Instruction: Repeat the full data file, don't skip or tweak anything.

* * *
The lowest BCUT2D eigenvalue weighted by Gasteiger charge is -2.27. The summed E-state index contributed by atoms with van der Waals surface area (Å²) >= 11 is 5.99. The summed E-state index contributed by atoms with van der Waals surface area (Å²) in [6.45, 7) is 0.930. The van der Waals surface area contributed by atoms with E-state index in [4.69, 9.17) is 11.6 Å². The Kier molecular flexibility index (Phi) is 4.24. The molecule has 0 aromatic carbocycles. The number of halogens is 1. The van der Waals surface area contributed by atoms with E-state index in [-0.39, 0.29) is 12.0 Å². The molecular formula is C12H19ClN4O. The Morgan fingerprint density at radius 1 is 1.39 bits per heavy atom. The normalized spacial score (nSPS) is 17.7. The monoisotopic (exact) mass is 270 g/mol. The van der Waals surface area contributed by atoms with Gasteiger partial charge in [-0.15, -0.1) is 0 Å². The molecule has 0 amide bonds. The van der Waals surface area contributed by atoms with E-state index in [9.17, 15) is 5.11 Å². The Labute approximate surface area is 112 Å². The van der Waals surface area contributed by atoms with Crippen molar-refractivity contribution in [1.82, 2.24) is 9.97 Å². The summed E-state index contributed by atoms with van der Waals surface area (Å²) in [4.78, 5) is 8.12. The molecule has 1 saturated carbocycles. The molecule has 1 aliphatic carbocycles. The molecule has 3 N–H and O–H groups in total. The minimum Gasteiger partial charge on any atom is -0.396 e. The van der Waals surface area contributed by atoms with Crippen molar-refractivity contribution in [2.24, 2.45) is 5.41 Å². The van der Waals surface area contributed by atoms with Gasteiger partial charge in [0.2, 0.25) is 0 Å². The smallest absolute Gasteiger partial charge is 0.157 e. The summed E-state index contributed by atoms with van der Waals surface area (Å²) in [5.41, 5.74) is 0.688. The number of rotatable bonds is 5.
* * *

The lowest BCUT2D eigenvalue weighted by Gasteiger charge is -2.27. The summed E-state index contributed by atoms with van der Waals surface area (Å²) >= 11 is 5.99. The summed E-state index contributed by atoms with van der Waals surface area (Å²) in [6.45, 7) is 0.930. The van der Waals surface area contributed by atoms with E-state index in [4.69, 9.17) is 11.6 Å². The Kier molecular flexibility index (Phi) is 4.24. The molecule has 0 aromatic carbocycles. The number of halogens is 1. The van der Waals surface area contributed by atoms with E-state index in [-0.39, 0.29) is 12.0 Å². The molecular formula is C12H19ClN4O. The Morgan fingerprint density at radius 1 is 1.39 bits per heavy atom. The normalized spacial score (nSPS) is 17.7. The monoisotopic (exact) mass is 270 g/mol. The van der Waals surface area contributed by atoms with Gasteiger partial charge in [-0.15, -0.1) is 0 Å². The molecule has 0 amide bonds. The van der Waals surface area contributed by atoms with E-state index in [9.17, 15) is 5.11 Å². The Labute approximate surface area is 112 Å². The van der Waals surface area contributed by atoms with Crippen molar-refractivity contribution in [1.82, 2.24) is 9.97 Å². The summed E-state index contributed by atoms with van der Waals surface area (Å²) in [4.78, 5) is 8.12. The molecule has 1 saturated carbocycles. The molecule has 1 aliphatic carbocycles. The molecule has 3 N–H and O–H groups in total. The minimum Gasteiger partial charge on any atom is -0.396 e. The van der Waals surface area contributed by atoms with Crippen molar-refractivity contribution in [2.24, 2.45) is 5.41 Å². The van der Waals surface area contributed by atoms with Gasteiger partial charge in [0.2, 0.25) is 0 Å². The smallest absolute Gasteiger partial charge is 0.157 e. The summed E-state index contributed by atoms with van der Waals surface area (Å²) in [5.41, 5.74) is 0.688. The number of rotatable bonds is 5.